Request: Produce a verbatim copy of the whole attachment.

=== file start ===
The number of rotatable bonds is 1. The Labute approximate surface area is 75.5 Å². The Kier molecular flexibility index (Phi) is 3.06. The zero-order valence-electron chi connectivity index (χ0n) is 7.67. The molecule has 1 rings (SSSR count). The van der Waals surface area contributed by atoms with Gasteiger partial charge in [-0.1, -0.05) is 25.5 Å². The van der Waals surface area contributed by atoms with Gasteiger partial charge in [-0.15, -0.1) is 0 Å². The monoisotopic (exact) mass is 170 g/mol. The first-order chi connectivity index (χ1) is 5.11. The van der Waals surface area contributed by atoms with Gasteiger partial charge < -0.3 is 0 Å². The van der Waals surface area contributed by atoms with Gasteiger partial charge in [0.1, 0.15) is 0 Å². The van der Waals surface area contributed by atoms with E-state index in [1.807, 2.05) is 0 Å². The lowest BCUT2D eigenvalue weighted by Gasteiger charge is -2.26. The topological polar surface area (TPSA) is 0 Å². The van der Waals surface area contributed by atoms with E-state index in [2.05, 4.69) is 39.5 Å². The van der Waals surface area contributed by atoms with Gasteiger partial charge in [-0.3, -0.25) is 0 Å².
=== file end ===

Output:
The number of rotatable bonds is 1. The Labute approximate surface area is 75.5 Å². The Kier molecular flexibility index (Phi) is 3.06. The zero-order valence-electron chi connectivity index (χ0n) is 7.67. The molecule has 1 rings (SSSR count). The van der Waals surface area contributed by atoms with Gasteiger partial charge in [-0.1, -0.05) is 25.5 Å². The van der Waals surface area contributed by atoms with Gasteiger partial charge in [-0.15, -0.1) is 0 Å². The monoisotopic (exact) mass is 170 g/mol. The first-order chi connectivity index (χ1) is 5.11. The van der Waals surface area contributed by atoms with Gasteiger partial charge < -0.3 is 0 Å². The van der Waals surface area contributed by atoms with Gasteiger partial charge in [0.1, 0.15) is 0 Å². The van der Waals surface area contributed by atoms with E-state index in [1.807, 2.05) is 0 Å². The lowest BCUT2D eigenvalue weighted by Gasteiger charge is -2.26. The topological polar surface area (TPSA) is 0 Å². The van der Waals surface area contributed by atoms with E-state index in [2.05, 4.69) is 39.5 Å². The van der Waals surface area contributed by atoms with Gasteiger partial charge in [-0.3, -0.25) is 0 Å².